Palladino was at Cambridge in 1895 and had seances with SPR members. Their report was negative, concluding that the phenomena were fraudulent and that the SPR would not have anything further to do with the medium (Sidgwick H. Eusapia Palladino. Journal of the Society for Psychical Research, 1895, 7,148–159).
Some criticized this conclusion, as can be seen in a classic paper generally neglected in the English-language literature authored by Julian Ochorowicz (La Question de la Fraude dans les Expériences avec Eusapia Palladino. Annales des Sciences Psychiques, 1896, 6, 79–123). Because of the accumulation of independent positive testimony in favor of the medium in later years, and the good impression Carrington and Feilding had in preliminary seances with her, the SPR decided to sponsor another investigation. As Carrington had stated in a previous book, he was skeptical of Palladino’s phenomena. He summarized his view in the work commented on here:
“As for myself, I can but say that, during ten years continued investigations of the physical phenomena of spiritualism, during which period I have sat many score, if not hundreds of times, with mediums, and traveled many hundreds of miles in order to see genuine physical phenomena, if such existed—I had invariably been disappointed, and until I had attended my first seance with Eusapia, had never seen one single manifestation of the physical order which I could consider genuine. On the contrary, I had always detected fraud, and, being an amateur conjurer myself, was enabled in nearly every instance to detect the modus operandi of the trick, usually the first time I saw it. In my Physical Phenomena of Spiritualism  I devoted more than three hundred pages to the psychology of deception, and to a detailed exposure of the tricks and devices of fraudulent mediumship” (p. 154).
The report of the 1908 sittings at Naples was unique in the Palladino literature for several reasons. First, it was more detailed than previous reports, consisting of stenographic notes dictated by the researchers. Second, the report included descriptions of control at the same time that the phenomena were described. Third, Feilding, Baggally, and Carrington were all highly experienced in the investigation of mediums and the tricks many of them employed.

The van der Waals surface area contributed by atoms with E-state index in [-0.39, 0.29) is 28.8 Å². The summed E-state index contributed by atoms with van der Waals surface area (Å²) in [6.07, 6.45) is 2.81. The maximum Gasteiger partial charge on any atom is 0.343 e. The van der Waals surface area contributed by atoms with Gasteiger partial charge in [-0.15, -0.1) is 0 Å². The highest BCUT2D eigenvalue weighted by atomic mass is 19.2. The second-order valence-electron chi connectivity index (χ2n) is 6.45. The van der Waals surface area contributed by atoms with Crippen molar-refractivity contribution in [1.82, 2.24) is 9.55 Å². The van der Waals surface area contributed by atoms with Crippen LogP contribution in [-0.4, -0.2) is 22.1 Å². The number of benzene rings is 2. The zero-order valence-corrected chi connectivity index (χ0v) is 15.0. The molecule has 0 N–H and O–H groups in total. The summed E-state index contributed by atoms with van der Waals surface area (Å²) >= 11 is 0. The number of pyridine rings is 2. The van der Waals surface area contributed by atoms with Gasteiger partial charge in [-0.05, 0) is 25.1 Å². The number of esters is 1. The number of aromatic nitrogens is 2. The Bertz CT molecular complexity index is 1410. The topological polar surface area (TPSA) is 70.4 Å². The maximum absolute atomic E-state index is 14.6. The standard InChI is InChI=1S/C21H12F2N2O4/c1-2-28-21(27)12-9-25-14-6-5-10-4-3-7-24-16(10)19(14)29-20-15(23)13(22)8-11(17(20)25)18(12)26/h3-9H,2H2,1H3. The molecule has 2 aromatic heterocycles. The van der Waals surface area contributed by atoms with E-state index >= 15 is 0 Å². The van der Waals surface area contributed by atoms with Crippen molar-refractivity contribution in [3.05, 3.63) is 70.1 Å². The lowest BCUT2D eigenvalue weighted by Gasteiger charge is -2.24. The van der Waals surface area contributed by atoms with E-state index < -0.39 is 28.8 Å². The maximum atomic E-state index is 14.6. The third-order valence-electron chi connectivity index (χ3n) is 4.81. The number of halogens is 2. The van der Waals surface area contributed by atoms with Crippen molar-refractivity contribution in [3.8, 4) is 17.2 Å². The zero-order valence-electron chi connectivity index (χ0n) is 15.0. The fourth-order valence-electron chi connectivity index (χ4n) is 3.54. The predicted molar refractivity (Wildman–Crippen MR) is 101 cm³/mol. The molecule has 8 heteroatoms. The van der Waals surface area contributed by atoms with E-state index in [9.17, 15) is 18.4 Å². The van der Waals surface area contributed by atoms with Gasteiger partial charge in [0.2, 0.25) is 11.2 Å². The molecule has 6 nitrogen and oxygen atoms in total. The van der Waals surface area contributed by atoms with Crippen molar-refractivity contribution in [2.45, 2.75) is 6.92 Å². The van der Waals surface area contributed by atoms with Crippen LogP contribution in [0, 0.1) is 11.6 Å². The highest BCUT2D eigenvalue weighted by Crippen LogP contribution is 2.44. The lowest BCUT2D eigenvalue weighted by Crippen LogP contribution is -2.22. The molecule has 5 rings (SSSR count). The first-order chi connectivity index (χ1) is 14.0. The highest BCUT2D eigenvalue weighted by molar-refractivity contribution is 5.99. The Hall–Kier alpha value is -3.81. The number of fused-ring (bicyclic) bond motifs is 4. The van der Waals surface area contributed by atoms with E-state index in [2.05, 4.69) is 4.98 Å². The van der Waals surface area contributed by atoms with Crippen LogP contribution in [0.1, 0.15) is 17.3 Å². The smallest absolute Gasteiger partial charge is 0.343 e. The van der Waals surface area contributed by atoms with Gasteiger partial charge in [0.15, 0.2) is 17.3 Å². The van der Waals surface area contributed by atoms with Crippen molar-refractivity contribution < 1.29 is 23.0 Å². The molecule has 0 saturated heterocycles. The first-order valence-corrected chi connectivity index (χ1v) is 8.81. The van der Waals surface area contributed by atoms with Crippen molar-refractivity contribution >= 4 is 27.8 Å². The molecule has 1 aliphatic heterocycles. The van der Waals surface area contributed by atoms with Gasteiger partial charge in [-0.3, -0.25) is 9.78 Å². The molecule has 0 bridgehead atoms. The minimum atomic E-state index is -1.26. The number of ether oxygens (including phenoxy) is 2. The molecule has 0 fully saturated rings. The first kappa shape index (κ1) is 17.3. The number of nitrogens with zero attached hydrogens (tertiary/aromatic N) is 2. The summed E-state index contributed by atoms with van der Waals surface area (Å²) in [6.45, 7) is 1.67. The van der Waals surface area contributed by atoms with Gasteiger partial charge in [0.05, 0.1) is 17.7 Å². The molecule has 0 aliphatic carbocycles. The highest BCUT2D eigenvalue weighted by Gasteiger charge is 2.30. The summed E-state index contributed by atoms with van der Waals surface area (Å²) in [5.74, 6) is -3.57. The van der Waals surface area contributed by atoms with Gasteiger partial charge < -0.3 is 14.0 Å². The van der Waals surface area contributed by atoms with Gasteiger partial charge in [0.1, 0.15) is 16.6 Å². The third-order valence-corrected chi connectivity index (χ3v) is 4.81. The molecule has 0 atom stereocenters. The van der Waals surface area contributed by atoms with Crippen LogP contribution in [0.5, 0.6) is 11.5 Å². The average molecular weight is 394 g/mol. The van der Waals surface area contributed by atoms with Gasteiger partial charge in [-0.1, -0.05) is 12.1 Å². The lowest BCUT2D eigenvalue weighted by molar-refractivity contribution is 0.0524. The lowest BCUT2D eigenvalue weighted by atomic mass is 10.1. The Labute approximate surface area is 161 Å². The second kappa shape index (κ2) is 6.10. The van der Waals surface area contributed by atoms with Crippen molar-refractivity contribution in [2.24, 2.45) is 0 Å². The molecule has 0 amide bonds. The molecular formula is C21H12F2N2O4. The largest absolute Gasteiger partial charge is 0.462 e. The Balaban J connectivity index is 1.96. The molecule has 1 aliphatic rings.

Carrington not only became convinced, but he became the champion defender of the medium, as seen in the book commented on here and in several other publications. But his conversion took place gradually. He wrote: “Seance after seance, we remained doubtful, until the sixth, when we felt that we had become finally and irrevocably convinced. The facts had at last found lodgment in our minds, and we felt that our observations had not been mistaken” (p. 323). This is a reminder of the way many psychical researchers have become convinced of the existence of mediumistic phenomena, a process that involves a measure of familiarity with unusual phenomena achieved through repeated exposure to them, combined with personal involvement with the precautions taken to control the medium. Such observations should be of interest to current researchers of dramatic physical phenomena.
Referring to further studies with the medium, Carrington wrote:
“It is earnestly hoped that sufficient money and sufficient interest will soon be raised in this country to bring Eusapia to America, and to study her by means of a long series of experiments; and, when once the facts have been established (as I feel certain they would be), to begin a scientific investigation . . . of the medium and her phenomena. Certain it is that the present state of things is a disgrace to science—particularly in a country which boasts of its wealth, its progress, and its openmindedness!” (pp. 336-337).
Carrington brought the medium to New York, where many seances were held between November 1909 and June 1910. Although there were phenomena that could not be easily explained, as argued by Carrington throughout his career, and as seen in his book The American Seances with Eusapia Palladino (New York: Garrett Publications, 1954), the New York séances were disastrous for the reputation of the medium. Unfortunately, rather than helping to get Palladino’s phenomena accepted or better understood, the New York seances were not systematically conducted and ended up creating a media circus. The seances generally did not reach the stage of scientific investigations referred to by Carrington. Many of the sitters were inexperienced sitters and journalists who were more interested in reporting to the public than in understanding the phenomena. To this day the seances remain a good example of the need to separate systematic research from media-laden environments. Furthermore, a factor contributing to the controversies was that Carrington was believed by some to have had financial interests in the venture and was publicly perceived as the medium’s “manager.”